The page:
Kaoru Geddes


January 2007

Document Type


Degree Name



Dept. of Molecular Microbiology and Immunology


Oregon Health & Science University


Salmonella is an important human pathogen that causes thousands of infections every year due to ingestion of contaminated food. The need to develop new strategies to control Salmonella spread and combat disease are of paramount interest because of the rise in the frequency of antibiotic resistant Salmonella strains. A key to developing new therapeutic strategies is a better understanding of the pathogenesis of Salmonellosis. Although animal and cell culture models have provided much insight into Salmonella infection, many aspects of Salmonellosis warrant further analysis. This dissertation describes the investigation of one of Salmonella's critical virulence determinants, its type III secretion systems (T3S). T3S are syringe like structures that allow pathogenic bacteria to directly inject virulence factors, called effector proteins, into the cytosol of host cells. Salmonella has two T3Ss, encoded in Salmonella pathogenicithy island 1 (SPI-1) and Salmonella pathogenicity island 2 (SPI-2). The SPI-1 encoded T3S (T3S-1) mediates cell invasion and inflammation during the intestinal phase of Salmonella infection, while the SPI-2 encoded T3S (T3S-2) is essential for intracellular survival within phagocytes during the systemic phase of disease. Although, recent research has provided much insight into the molecular mechanisms by which T3S secreted proteins promote Salmonella infection, the T3S effectors mediating several T3S dependent phenotypes have yet to identified. Therefore a strategy was devised to identify secreted effectors, using a transposon that creates random fusions to the calmodulin dependent adenylate cyclase (CyaA') from Bordetella pertussis. This strategy was used to identify three new T3S effectors, SteA, SteB and SteC. Analysis of these proteins revealed that only SteA is required for virulence in mice. Further characterization of SteA demonstrated that it is targeted to the Golgi netword in infected cells. Analysis of the effector proteins that were isolated in the screen for new effectors revealed that they have different secretion patterns. Some effectors are secreted only via T3S-1. some are secreted only by T3S-2, and some are secreted by both T3S-1 and T3S-2. While the current paradigm is that T3S-1 is only involved in the intestinal phase of disease and T3S-2 is only involved in the systemic phase of the disease, some evidence suggests that this may not be the case. Therefore, the analysis of the in vivo secretion patterns of effectors during acute mouse infection was undertaken. Using Salmonella strains that express B-lactamase fusions to several different effectors, spleen cells targeted by T3S could be cleavage of a fluorescent substrate. Only effectors secreted via T3S-2 were secreted into spleen cells, supporting the existing views that T3S-1 is not involved during the systemic phase of infection. FACS analysis of the targeted cells determined secretion was detected in T-cells, B-cells, monocytes and nuetrophils, but not in mature macrophages. Most of the secretion and viable bacteria were actually found in neutrophils, indicating that neutrophils are an important niche for bacterial growth. This result challenges the current view that macrophages are the primary site of intracellular growth.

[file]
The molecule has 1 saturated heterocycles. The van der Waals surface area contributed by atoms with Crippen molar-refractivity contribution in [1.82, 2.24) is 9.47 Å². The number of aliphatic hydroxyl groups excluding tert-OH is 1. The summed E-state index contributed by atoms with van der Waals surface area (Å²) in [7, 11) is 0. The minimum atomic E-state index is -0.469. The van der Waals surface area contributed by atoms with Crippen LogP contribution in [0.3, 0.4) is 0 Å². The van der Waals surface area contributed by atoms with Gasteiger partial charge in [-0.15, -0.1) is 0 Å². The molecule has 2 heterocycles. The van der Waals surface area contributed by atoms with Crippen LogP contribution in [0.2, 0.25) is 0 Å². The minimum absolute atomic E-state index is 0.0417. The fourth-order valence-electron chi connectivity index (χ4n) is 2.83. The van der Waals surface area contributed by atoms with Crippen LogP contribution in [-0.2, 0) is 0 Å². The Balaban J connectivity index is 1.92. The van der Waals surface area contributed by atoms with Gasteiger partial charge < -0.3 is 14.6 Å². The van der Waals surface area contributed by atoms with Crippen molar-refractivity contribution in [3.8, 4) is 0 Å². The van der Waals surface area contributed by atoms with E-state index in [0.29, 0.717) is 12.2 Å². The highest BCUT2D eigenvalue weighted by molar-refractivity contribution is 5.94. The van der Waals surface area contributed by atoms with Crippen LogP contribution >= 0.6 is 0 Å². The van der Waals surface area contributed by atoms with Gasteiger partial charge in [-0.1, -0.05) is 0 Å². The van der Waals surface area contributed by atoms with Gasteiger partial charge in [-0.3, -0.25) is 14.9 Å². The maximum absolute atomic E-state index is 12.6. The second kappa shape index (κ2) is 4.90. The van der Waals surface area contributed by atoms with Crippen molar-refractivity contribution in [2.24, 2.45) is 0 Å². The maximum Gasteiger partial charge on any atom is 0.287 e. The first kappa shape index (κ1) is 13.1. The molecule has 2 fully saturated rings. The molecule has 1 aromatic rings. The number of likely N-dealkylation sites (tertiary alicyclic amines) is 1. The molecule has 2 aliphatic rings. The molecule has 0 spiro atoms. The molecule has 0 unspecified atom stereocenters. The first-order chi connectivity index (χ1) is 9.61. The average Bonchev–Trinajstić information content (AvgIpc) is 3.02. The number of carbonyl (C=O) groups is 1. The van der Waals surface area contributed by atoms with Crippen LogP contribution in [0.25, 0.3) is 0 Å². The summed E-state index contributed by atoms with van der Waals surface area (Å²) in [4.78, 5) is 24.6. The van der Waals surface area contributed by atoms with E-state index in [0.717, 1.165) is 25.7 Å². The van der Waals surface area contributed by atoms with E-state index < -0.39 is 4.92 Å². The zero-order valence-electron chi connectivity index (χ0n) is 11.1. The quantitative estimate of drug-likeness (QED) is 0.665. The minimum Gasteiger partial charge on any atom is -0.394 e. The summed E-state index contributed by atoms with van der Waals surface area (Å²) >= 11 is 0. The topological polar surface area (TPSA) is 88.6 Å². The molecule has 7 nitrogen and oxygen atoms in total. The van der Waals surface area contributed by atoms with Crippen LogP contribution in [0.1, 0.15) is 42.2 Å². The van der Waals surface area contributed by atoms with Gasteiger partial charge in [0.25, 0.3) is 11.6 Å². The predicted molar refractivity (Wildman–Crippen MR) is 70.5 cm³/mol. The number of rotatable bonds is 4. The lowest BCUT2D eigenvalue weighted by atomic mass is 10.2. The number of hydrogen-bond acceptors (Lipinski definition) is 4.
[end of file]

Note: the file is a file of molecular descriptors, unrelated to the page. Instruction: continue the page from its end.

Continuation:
School of Medicine



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